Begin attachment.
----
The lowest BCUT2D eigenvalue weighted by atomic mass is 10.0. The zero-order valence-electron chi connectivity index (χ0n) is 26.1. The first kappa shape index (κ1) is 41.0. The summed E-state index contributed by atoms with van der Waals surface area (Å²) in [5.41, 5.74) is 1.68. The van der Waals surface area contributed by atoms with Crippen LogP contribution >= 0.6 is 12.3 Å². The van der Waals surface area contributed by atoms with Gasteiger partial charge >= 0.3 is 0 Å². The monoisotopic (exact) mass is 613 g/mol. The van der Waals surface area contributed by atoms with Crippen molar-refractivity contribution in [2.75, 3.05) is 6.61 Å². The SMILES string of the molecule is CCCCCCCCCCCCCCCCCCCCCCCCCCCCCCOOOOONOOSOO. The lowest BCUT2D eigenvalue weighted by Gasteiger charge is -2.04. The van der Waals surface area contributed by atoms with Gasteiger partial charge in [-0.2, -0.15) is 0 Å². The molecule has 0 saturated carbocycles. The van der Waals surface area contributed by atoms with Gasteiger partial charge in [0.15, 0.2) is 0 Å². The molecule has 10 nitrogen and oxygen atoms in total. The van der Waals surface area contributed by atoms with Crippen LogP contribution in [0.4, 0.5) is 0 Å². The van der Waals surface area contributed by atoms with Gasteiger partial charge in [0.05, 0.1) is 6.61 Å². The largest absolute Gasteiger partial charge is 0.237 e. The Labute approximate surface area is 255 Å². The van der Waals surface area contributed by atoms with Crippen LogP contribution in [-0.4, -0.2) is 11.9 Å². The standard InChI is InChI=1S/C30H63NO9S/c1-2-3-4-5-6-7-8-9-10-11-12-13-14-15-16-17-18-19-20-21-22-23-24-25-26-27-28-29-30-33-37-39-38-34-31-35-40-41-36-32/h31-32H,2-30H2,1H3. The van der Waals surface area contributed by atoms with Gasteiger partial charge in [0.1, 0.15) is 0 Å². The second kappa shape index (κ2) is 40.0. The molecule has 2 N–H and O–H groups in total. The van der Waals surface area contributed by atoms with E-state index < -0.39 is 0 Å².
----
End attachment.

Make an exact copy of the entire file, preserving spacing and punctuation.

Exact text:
The lowest BCUT2D eigenvalue weighted by atomic mass is 10.0. The zero-order valence-electron chi connectivity index (χ0n) is 26.1. The first kappa shape index (κ1) is 41.0. The summed E-state index contributed by atoms with van der Waals surface area (Å²) in [5.41, 5.74) is 1.68. The van der Waals surface area contributed by atoms with Crippen LogP contribution >= 0.6 is 12.3 Å². The van der Waals surface area contributed by atoms with Gasteiger partial charge >= 0.3 is 0 Å². The monoisotopic (exact) mass is 613 g/mol. The van der Waals surface area contributed by atoms with Crippen molar-refractivity contribution in [2.75, 3.05) is 6.61 Å². The SMILES string of the molecule is CCCCCCCCCCCCCCCCCCCCCCCCCCCCCCOOOOONOOSOO. The lowest BCUT2D eigenvalue weighted by Gasteiger charge is -2.04. The van der Waals surface area contributed by atoms with Gasteiger partial charge in [-0.2, -0.15) is 0 Å². The molecule has 0 saturated carbocycles. The van der Waals surface area contributed by atoms with Gasteiger partial charge in [0.15, 0.2) is 0 Å². The molecule has 10 nitrogen and oxygen atoms in total. The van der Waals surface area contributed by atoms with Crippen LogP contribution in [0.4, 0.5) is 0 Å². The van der Waals surface area contributed by atoms with Gasteiger partial charge in [0.05, 0.1) is 6.61 Å². The largest absolute Gasteiger partial charge is 0.237 e. The Labute approximate surface area is 255 Å². The van der Waals surface area contributed by atoms with Crippen LogP contribution in [-0.4, -0.2) is 11.9 Å². The standard InChI is InChI=1S/C30H63NO9S/c1-2-3-4-5-6-7-8-9-10-11-12-13-14-15-16-17-18-19-20-21-22-23-24-25-26-27-28-29-30-33-37-39-38-34-31-35-40-41-36-32/h31-32H,2-30H2,1H3. The van der Waals surface area contributed by atoms with Gasteiger partial charge in [0.1, 0.15) is 0 Å². The second kappa shape index (κ2) is 40.0. The molecule has 2 N–H and O–H groups in total. The van der Waals surface area contributed by atoms with E-state index < -0.39 is 0 Å².